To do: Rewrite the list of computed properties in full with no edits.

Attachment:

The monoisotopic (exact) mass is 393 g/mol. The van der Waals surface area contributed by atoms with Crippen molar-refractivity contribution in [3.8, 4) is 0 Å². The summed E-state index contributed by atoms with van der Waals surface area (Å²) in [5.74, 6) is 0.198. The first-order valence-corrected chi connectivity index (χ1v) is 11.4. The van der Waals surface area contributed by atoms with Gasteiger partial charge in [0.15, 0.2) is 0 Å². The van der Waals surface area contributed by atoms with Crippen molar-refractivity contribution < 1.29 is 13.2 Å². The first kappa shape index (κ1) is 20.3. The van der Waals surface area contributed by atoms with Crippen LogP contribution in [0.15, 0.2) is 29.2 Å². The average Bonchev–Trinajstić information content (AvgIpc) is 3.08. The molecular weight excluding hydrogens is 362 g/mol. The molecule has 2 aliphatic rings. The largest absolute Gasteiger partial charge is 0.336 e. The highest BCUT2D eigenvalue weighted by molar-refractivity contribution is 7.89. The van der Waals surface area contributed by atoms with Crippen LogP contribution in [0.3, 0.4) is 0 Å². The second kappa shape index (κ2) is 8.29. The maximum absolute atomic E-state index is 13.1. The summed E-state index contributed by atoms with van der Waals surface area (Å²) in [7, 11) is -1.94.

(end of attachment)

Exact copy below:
The monoisotopic (exact) mass is 393 g/mol. The van der Waals surface area contributed by atoms with Crippen molar-refractivity contribution in [3.8, 4) is 0 Å². The summed E-state index contributed by atoms with van der Waals surface area (Å²) in [5.74, 6) is 0.198. The first-order valence-corrected chi connectivity index (χ1v) is 11.4. The van der Waals surface area contributed by atoms with Gasteiger partial charge in [0.15, 0.2) is 0 Å². The van der Waals surface area contributed by atoms with Crippen molar-refractivity contribution < 1.29 is 13.2 Å². The first kappa shape index (κ1) is 20.3. The van der Waals surface area contributed by atoms with Crippen LogP contribution in [0.15, 0.2) is 29.2 Å². The average Bonchev–Trinajstić information content (AvgIpc) is 3.08. The molecular weight excluding hydrogens is 362 g/mol. The molecule has 2 aliphatic rings. The largest absolute Gasteiger partial charge is 0.336 e. The highest BCUT2D eigenvalue weighted by molar-refractivity contribution is 7.89. The van der Waals surface area contributed by atoms with Crippen LogP contribution in [0.3, 0.4) is 0 Å². The second kappa shape index (κ2) is 8.29. The maximum absolute atomic E-state index is 13.1. The summed E-state index contributed by atoms with van der Waals surface area (Å²) in [7, 11) is -1.94.